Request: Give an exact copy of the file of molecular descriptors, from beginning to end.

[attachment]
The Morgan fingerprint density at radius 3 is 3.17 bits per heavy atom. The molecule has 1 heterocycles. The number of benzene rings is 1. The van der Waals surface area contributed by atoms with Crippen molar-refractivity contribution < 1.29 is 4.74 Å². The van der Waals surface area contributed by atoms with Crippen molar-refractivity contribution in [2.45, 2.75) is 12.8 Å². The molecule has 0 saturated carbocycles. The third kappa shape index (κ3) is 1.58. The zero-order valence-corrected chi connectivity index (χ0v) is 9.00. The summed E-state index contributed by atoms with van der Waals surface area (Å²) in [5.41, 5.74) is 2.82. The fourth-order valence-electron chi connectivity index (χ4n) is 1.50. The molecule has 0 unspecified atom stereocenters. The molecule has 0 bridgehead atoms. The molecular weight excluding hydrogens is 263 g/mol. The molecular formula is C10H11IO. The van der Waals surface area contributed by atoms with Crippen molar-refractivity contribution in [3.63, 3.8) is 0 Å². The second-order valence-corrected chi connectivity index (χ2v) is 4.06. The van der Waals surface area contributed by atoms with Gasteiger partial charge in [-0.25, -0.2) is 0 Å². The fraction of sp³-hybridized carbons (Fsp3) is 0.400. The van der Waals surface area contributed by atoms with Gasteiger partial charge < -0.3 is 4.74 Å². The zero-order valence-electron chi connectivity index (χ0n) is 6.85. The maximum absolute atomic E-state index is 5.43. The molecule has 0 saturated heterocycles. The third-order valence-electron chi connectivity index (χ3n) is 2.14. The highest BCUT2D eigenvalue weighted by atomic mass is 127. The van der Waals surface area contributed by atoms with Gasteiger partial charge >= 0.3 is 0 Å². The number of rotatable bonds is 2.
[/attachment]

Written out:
The Morgan fingerprint density at radius 3 is 3.17 bits per heavy atom. The molecule has 1 heterocycles. The number of benzene rings is 1. The van der Waals surface area contributed by atoms with Crippen molar-refractivity contribution < 1.29 is 4.74 Å². The van der Waals surface area contributed by atoms with Crippen molar-refractivity contribution in [2.45, 2.75) is 12.8 Å². The molecule has 0 saturated carbocycles. The third kappa shape index (κ3) is 1.58. The zero-order valence-corrected chi connectivity index (χ0v) is 9.00. The summed E-state index contributed by atoms with van der Waals surface area (Å²) in [5.41, 5.74) is 2.82. The fourth-order valence-electron chi connectivity index (χ4n) is 1.50. The molecule has 0 unspecified atom stereocenters. The molecule has 0 bridgehead atoms. The molecular weight excluding hydrogens is 263 g/mol. The molecular formula is C10H11IO. The van der Waals surface area contributed by atoms with Crippen molar-refractivity contribution in [3.63, 3.8) is 0 Å². The second-order valence-corrected chi connectivity index (χ2v) is 4.06. The van der Waals surface area contributed by atoms with Gasteiger partial charge in [-0.25, -0.2) is 0 Å². The fraction of sp³-hybridized carbons (Fsp3) is 0.400. The van der Waals surface area contributed by atoms with Gasteiger partial charge < -0.3 is 4.74 Å². The zero-order valence-electron chi connectivity index (χ0n) is 6.85. The maximum absolute atomic E-state index is 5.43. The molecule has 0 saturated heterocycles. The third-order valence-electron chi connectivity index (χ3n) is 2.14. The highest BCUT2D eigenvalue weighted by atomic mass is 127. The van der Waals surface area contributed by atoms with Gasteiger partial charge >= 0.3 is 0 Å². The number of rotatable bonds is 2.